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From Paper to Plastics: Sustainability Champion Joins AmSty


Richard Shaw, the new Director of Circular Economy & Sustainability at AmSty, came to the company in April after wrapping up a 30-year career in the paper and packaging industry – a move he describes as a natural "hand in glove" fit.

"I came from an industry that's like plastics, responsibly using the earth's resources to make wonderful consumer products that we use every day," said Shaw, a Texas native who followed in his father's footsteps with an early career in forestry. "Being outdoors and connected to the earth, there's a lot of joy in that. It's what pulled me in that direction."

After serving in the U.S. Coast Guard for four years out of high school, Shaw earned a bachelor's degree in forest management from Texas A&M and a master's degree in forest economics at the University of Georgia. That prepared him for a position at International Paper in Arkansas in 1991, where he spent his early days managing forestland and helping to provide a sustainable supply of wood fiber to the company's manufacturing facilities.

"I had a lot of fun in the early years working in the outdoors and then I moved into rewarding business development and advocacy roles that took me across the country," he said.

His path actually crossed with AmSty years ago when he was working in the food service sector at International Paper.

"We made the paper cups you get at places like McDonald's, and those paper cups need plastic lids," he said. AmSty supplied the resin for those lids and that's when Shaw was introduced to polystyrene.

Fast forward to 2022 when Shaw and his Texas-born wife felt a calling to move back home to be closer to family. An opportunity became available at AmSty, whose headquarters is located near his hometown, and he jumped on it.

"After a meaningful career in the paper and packaging industry, helping them advance their sustainability, I chose to join the plastics industry, having been a customer and seeing an opportunity to help them along their similar sustainability journey," he said.

"Like paper, plastics are a necessary and important part of our everyday lives," said Shaw. "Where would we be without plastic? From storage bags, food packaging and take-out containers, drink bottles, computers, medical supplies, refrigerators, the pen I use at my desk – plastic is everywhere."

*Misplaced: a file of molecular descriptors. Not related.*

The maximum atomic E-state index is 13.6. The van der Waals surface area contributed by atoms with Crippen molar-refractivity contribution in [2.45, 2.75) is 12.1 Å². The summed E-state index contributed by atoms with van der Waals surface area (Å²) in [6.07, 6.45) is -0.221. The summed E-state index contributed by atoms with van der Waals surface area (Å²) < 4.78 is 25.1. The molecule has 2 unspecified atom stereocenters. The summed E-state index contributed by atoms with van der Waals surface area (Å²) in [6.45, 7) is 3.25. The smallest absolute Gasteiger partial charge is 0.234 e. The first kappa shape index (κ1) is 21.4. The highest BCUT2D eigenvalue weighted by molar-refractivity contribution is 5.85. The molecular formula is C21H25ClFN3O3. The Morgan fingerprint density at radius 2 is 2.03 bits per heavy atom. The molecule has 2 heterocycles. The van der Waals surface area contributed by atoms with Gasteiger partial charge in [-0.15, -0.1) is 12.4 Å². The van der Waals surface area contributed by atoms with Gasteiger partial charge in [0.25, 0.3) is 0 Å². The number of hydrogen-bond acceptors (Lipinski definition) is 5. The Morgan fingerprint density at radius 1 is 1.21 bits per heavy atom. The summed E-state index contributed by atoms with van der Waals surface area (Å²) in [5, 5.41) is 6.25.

The key, he said, is to be renewable and sustainable. "It's about being a good steward of the planet and being responsible. I've always been wired to do the right thing and doing things in a sustainable way is clearly the right thing," said Shaw. "It helps you sleep well at night."

That's why he's excited to be in his new role at AmSty, where a significant focus will be on building markets for and telling the remarkable story of polystyrene. AmSty's innovative circular recycling technology keeps polystyrene off the land and out of the landfills by recycling polystyrene products back to their original quality and durability to be used over and over again – much like aluminum can recycling.

In particular, Shaw will develop and oversee recycling projects, and advocate on behalf of plastics circularity. It's a familiar role coming from paper, with both industries focused on sustainable solutions and both facing some public resistance.

"Plastics has public perception challenges that paper has overcome. What I want consumers to know is circular recycling isn't something far off in the future," he said. "We're doing this right now and need to grow this movement together to create a better world that we all want to be a part of."

As a long-time champion of sustainability in the paper industry, Shaw is excited about helping shape the future of AmSty, "a company that's a pioneer in plastics recycling," he said.

"AmSty has great aspirations and I want to help lead the charge on a national scale." 

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